Drew Smyly has been an unexpected treat so far in 2012. JV is JV – simply the best pitcher in baseball. Fister looks like he hasn’t lost a thing after missing a month with a rib injury. That gives the Tigers three excellent starters to build a rotation on. Rick Porcello and Max Scherzer are frustratingly inconsistent, but if they get it together, the Detroit rotation will be a strength. A strength the team will need if the offense continues to sputter. It’s becoming apparent that Leyland should revisit his use of the bullpen. He may find the results are similar to those the Rangers and Rays are getting. First place teams are good clubs to imitate.

6 replies on “Tigers can learn something from Rangers, Rays about handling their pitching staff

  • Stan

    I couldn’t agree more, Leyland is very frustrating when he pulls a starter who is dealing. I think the money issue has a lot to do with pitch counts and the babying of starting pitchers.

  • Ade Baumgardner

    I liked your article. My complaint with Leland has been his handling of the pitching staff both starters and relievers. This thing that you can only pitch the 7th or 8th or 9th inning is bunk. If a pitcher blows them away in the 7th let him pitch the 8th.

  • Dan Holmes

    Thanks, for the comments. I also agree that the use of the bullpen has been frustrating too.

  • Cecilia

    While I agree that Jim Leyland is far too fast to go to the bullpen, the game on Monday was an exception. Doug Fister was just back from an injury. He had pitched one game, in theminors, and had thrown about 60 pitches in that game. He needed a pitch-count of roughly 80, and he got through seven innings with 73 pitches thrown. For this game, I was fine with taking Doug Fister out of there at that point.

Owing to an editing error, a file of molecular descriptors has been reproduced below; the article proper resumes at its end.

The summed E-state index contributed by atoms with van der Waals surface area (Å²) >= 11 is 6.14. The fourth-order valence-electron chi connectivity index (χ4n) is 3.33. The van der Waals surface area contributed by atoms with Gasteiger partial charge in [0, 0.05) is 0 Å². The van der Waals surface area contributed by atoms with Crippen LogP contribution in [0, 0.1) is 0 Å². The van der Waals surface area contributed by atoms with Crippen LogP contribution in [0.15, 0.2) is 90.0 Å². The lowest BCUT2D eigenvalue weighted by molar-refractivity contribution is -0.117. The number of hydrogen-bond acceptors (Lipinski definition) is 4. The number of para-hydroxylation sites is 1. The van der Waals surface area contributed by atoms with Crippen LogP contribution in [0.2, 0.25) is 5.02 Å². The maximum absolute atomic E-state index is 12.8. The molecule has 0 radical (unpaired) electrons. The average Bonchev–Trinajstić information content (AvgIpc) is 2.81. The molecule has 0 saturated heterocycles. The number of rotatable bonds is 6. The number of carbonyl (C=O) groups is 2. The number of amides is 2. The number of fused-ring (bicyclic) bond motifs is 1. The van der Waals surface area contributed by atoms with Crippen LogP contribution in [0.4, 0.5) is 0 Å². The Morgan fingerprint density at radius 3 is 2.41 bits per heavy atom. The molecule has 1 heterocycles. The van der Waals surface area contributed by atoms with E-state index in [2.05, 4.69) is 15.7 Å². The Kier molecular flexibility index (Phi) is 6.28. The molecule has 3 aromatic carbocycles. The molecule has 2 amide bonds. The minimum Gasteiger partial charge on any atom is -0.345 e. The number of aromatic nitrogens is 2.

What frustrated me was burning through Phil Coke so fast. He got through the eighth inning with all of eight pitches thrown. I think he could have gone deeper into the game. I could see having Octavio Dotel getting ready just in case, but bringing him in to start the ninth was premature. It was only a two-run lead, and there was every chance that the game could go into extra innings. There are no extra pitchers available in extra innings. Don’t use up the pitchers you have too quickly.

    • Dan Holmes

      Excellent points regarding Coke and Dotel. I agree with you, Cecilia. However, I still think Fister could have thrown another inning. I’m OLD SCHOOL and I remember when pitchers threw every fourth day and were expected to finish the game. Fister hadn’t missed THAT much time! A few weeks, and he was still keeping in shape. He wasn’t injured, he was back from injury. He was fine, as he showed by his effectiveness. In 2005, Ozzie Guillen had the guts to use his starters in the post-season in a way that hadn’t been seen in 25 years. The White Sox won the World Series. I think a team, if they wanted to, could set their organization up for a four-man rotation, starting at the Class-A level, and let pitchers build their strength by throwing 120 pitches every start. The more you throw, the stronger the arm gets and if you’re a “pitcher” and not a THROWER, you know how to pace your pitching to conserve energy. That’s part of the art of pitching. Within 3-4 years a big league club could have a four-man rotation and have a ten-man pitching staff. The relievers would be paid FAR LESS. You’d only need four good starting pitchers, not five. That means that 20% of your starts that used to go to the 5th best starter in your rotation (or a hodgepodge of guys) would be turned over to your top four. with a 10-man staff, you can carry 15 position players, which makes your bench much deeper. You can carry a speedy pinch-runner type, or a LH batter who rips RH pitching but can’t play defense anymore. You give yourself a lot more options. Oh, and games would be about 30 minutes shorter.